Because of his incontinent use of it, the rhetorical mustard that the president slathers on every subject has lost its tang. The entertainer has become a bore, and foretelling his defeat no longer involves peering into a distant future: Early voting begins in two states (South Dakota and Minnesota) 61 days from Sunday, which is 107 days before Election Day.

Never has a U.S. election come at such a moment of national mortification. In April 1970, President Richard M. Nixon told a national television audience that futility in Vietnam would make the United States appear to the world as “a pitiful, helpless giant.” Half a century later, America, for the first time in its history, is pitied.

Not even during the Civil War, when the country was blood-soaked by a conflict involving enormous issues, was it viewed with disdainful condescension as it now is, and not without reason: Last Sunday, Germany (population 80.2 million) had 159 new cases of covid-19; Florida (population 21.5 million) had 15,300.

Under the most frivolous person ever to hold any great nation’s highest office, this nation is in a downward spiral. This spiral has not reached its nadir, but at least it has reached a point where worse is helpful, and worse can be confidently expected.

The nation’s floundering government is now administered by a gangster regime. It is helpful to have this made obvious as voters contemplate renewing the regime’s lease on the executive branch. Roger Stone adopted the argot of B-grade mobster movies when he said he would not “roll on” Donald Trump. By commuting Stone’s sentence, Stone’s beneficiary played his part in this down-market drama, showing gratitude for Stone’s version of omertà (the Mafia code of silence), which involved lots of speaking but much lying. Because the pandemic prevents both presidential candidates from bouncing around the continent like popcorn in a skillet, the electorate can concentrate on other things, including Trump’s selection of friends such as Stone and Paul Manafort, dregs from the bottom of the Republican barrel.

“Longing on a large scale is what makes history,” Don DeLillo wrote in his sprawling 1997 novel “Underworld” about the United States in the second half of the 20th century. Today, there is a vast longing for respite from the 21st century, which — before the pandemic, two inconclusive wars and the Great Recession — began with a presidential election that turned on 537 Florida votes and was not decided until a Dec. 12, 2000, Supreme Court decision. Given Trump’s reckless lying and the supine nature of most Republican officeholders, it is imperative that the Nov. 3 result be obvious that evening.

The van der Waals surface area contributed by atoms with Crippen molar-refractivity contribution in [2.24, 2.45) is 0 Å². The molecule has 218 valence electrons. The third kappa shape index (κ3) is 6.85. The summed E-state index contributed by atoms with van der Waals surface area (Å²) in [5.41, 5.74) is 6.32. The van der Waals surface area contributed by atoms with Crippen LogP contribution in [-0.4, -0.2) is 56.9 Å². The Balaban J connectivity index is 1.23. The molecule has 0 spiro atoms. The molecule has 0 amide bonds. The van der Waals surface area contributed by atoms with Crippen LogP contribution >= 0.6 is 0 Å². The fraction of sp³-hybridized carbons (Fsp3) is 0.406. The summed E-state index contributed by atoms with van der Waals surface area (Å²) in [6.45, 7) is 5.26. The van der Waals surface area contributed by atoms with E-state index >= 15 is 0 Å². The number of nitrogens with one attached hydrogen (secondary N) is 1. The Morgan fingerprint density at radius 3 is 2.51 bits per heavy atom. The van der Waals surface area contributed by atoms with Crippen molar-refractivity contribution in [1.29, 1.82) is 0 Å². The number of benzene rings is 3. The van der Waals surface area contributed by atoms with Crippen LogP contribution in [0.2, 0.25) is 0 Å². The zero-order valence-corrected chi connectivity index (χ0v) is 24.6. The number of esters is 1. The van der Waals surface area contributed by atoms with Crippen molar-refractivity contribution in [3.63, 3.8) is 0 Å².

This year, the pandemic will be an accelerant of preexisting trends: There will be a surge of early and mail voting. So, an unambiguous decision by midnight Eastern time Nov. 3 will require (in addition to state requirements that mailed ballots be postmarked, say, no later than Oct. 31) a popular-vote tsunami so large against the president that there will be a continentwide guffaw when he makes charges, as surely he will, akin to those he made in 2016. Then, he said he lost the popular vote by 2.9 million because “millions” of undocumented immigrants voted against him. Making a preemptive strike against civic confidence, Trump has announced that the 2020 election will be the “most corrupt” in U.S. history.

The 2020 presidential selection process began with Iowa’s shambolic Democratic caucuses, a result not of corruption but incompetence, an abundant commodity nowadays. It is scandalous that in many places casting a ballot requires hours of standing in line. Larry Diamond of the conservative-leaning Hoover Institution at Stanford discerns another scandal:

“The hard truth is that there has been a rising tide of voter suppression in recent U.S. elections. These actions — such as overeager purging of electoral registers and reducing early voting — have the appearance of enforcing abstract principles of electoral integrity but the clear effect (and apparent intent) of disproportionately disenfranchising racial minorities. One example was the decision of Georgia’s Republican Secretary of State (now Governor) Brian Kemp to suspend 53,000 predominantly African-American voter registration applications in 2018 because the names did not produce an ‘exact match’ with other records.”

This nation built the Empire State Building, groundbreaking to official opening, in 410 days during the Depression, and the Pentagon in 16 months during wartime. Today’s less serious nation is unable to competently combat a pandemic, or even reliably conduct elections. This is what national decline looks like.

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